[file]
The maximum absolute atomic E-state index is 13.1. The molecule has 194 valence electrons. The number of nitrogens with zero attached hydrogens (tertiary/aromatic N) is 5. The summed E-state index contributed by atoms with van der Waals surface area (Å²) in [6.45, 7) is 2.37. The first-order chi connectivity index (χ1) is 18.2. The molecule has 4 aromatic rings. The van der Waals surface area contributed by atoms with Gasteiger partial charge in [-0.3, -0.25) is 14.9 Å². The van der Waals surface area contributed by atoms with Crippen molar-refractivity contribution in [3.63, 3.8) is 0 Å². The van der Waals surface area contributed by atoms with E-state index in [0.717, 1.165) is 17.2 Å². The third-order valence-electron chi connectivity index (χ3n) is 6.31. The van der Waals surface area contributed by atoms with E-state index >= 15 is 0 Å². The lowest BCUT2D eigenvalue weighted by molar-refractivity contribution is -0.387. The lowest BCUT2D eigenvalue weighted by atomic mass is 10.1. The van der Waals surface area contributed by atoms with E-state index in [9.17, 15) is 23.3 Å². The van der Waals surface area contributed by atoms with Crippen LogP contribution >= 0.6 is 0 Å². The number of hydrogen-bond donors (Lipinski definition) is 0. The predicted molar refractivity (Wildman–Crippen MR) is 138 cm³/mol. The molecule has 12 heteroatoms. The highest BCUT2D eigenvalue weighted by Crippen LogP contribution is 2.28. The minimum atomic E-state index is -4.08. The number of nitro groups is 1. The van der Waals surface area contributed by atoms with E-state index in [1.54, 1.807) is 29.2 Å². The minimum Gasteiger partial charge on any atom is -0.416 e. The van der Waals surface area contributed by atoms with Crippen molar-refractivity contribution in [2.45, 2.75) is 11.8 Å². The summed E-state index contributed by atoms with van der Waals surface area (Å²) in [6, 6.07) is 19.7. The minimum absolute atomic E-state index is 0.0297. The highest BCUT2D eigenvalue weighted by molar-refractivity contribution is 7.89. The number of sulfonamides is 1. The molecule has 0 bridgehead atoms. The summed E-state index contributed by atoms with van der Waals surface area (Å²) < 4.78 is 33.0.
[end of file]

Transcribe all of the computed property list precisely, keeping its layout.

The maximum absolute atomic E-state index is 13.1. The molecule has 194 valence electrons. The number of nitrogens with zero attached hydrogens (tertiary/aromatic N) is 5. The summed E-state index contributed by atoms with van der Waals surface area (Å²) in [6.45, 7) is 2.37. The first-order chi connectivity index (χ1) is 18.2. The molecule has 4 aromatic rings. The van der Waals surface area contributed by atoms with Gasteiger partial charge in [-0.3, -0.25) is 14.9 Å². The van der Waals surface area contributed by atoms with Crippen molar-refractivity contribution in [3.63, 3.8) is 0 Å². The van der Waals surface area contributed by atoms with E-state index in [0.717, 1.165) is 17.2 Å². The third-order valence-electron chi connectivity index (χ3n) is 6.31. The van der Waals surface area contributed by atoms with E-state index >= 15 is 0 Å². The lowest BCUT2D eigenvalue weighted by molar-refractivity contribution is -0.387. The lowest BCUT2D eigenvalue weighted by atomic mass is 10.1. The van der Waals surface area contributed by atoms with E-state index in [9.17, 15) is 23.3 Å². The van der Waals surface area contributed by atoms with Crippen LogP contribution >= 0.6 is 0 Å². The number of hydrogen-bond donors (Lipinski definition) is 0. The predicted molar refractivity (Wildman–Crippen MR) is 138 cm³/mol. The molecule has 12 heteroatoms. The highest BCUT2D eigenvalue weighted by Crippen LogP contribution is 2.28. The minimum atomic E-state index is -4.08. The number of nitro groups is 1. The van der Waals surface area contributed by atoms with E-state index in [1.54, 1.807) is 29.2 Å². The minimum Gasteiger partial charge on any atom is -0.416 e. The van der Waals surface area contributed by atoms with Crippen molar-refractivity contribution in [2.45, 2.75) is 11.8 Å². The summed E-state index contributed by atoms with van der Waals surface area (Å²) in [6, 6.07) is 19.7. The minimum absolute atomic E-state index is 0.0297. The highest BCUT2D eigenvalue weighted by molar-refractivity contribution is 7.89. The number of sulfonamides is 1. The molecule has 0 bridgehead atoms. The summed E-state index contributed by atoms with van der Waals surface area (Å²) < 4.78 is 33.0.